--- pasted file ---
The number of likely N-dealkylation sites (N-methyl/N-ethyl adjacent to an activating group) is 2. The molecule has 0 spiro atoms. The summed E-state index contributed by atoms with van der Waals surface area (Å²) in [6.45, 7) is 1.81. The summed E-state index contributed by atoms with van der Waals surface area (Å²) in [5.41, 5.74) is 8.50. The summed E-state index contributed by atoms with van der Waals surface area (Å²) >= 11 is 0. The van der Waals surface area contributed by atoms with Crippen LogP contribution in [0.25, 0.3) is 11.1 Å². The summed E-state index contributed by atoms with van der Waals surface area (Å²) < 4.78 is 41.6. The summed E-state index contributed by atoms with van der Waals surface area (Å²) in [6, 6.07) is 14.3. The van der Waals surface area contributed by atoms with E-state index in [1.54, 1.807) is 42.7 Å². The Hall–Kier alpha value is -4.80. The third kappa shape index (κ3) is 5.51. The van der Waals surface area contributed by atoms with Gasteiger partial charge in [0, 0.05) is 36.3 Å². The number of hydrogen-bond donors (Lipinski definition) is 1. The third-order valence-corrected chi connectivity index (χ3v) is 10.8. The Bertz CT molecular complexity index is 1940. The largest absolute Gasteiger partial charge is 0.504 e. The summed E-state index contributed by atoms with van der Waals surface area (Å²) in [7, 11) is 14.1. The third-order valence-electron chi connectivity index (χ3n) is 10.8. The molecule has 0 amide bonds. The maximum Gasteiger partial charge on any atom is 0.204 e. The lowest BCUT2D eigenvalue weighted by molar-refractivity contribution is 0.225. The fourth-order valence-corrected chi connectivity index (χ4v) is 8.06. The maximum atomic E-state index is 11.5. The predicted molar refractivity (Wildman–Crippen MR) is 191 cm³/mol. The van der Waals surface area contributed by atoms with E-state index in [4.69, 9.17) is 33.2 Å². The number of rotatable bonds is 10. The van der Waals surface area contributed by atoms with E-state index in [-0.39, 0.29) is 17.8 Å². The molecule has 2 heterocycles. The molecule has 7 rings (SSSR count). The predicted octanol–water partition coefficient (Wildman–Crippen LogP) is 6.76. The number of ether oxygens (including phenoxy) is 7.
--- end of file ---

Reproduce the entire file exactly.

The number of likely N-dealkylation sites (N-methyl/N-ethyl adjacent to an activating group) is 2. The molecule has 0 spiro atoms. The summed E-state index contributed by atoms with van der Waals surface area (Å²) in [6.45, 7) is 1.81. The summed E-state index contributed by atoms with van der Waals surface area (Å²) in [5.41, 5.74) is 8.50. The summed E-state index contributed by atoms with van der Waals surface area (Å²) >= 11 is 0. The van der Waals surface area contributed by atoms with Crippen LogP contribution in [0.25, 0.3) is 11.1 Å². The summed E-state index contributed by atoms with van der Waals surface area (Å²) < 4.78 is 41.6. The summed E-state index contributed by atoms with van der Waals surface area (Å²) in [6, 6.07) is 14.3. The van der Waals surface area contributed by atoms with E-state index in [1.54, 1.807) is 42.7 Å². The Hall–Kier alpha value is -4.80. The third kappa shape index (κ3) is 5.51. The van der Waals surface area contributed by atoms with Gasteiger partial charge in [0, 0.05) is 36.3 Å². The number of hydrogen-bond donors (Lipinski definition) is 1. The third-order valence-corrected chi connectivity index (χ3v) is 10.8. The Bertz CT molecular complexity index is 1940. The largest absolute Gasteiger partial charge is 0.504 e. The summed E-state index contributed by atoms with van der Waals surface area (Å²) in [7, 11) is 14.1. The third-order valence-electron chi connectivity index (χ3n) is 10.8. The molecule has 0 amide bonds. The maximum Gasteiger partial charge on any atom is 0.204 e. The lowest BCUT2D eigenvalue weighted by molar-refractivity contribution is 0.225. The fourth-order valence-corrected chi connectivity index (χ4v) is 8.06. The maximum atomic E-state index is 11.5. The predicted molar refractivity (Wildman–Crippen MR) is 191 cm³/mol. The van der Waals surface area contributed by atoms with E-state index in [4.69, 9.17) is 33.2 Å². The number of rotatable bonds is 10. The van der Waals surface area contributed by atoms with E-state index in [-0.39, 0.29) is 17.8 Å². The molecule has 2 heterocycles. The molecule has 7 rings (SSSR count). The predicted octanol–water partition coefficient (Wildman–Crippen LogP) is 6.76. The number of ether oxygens (including phenoxy) is 7.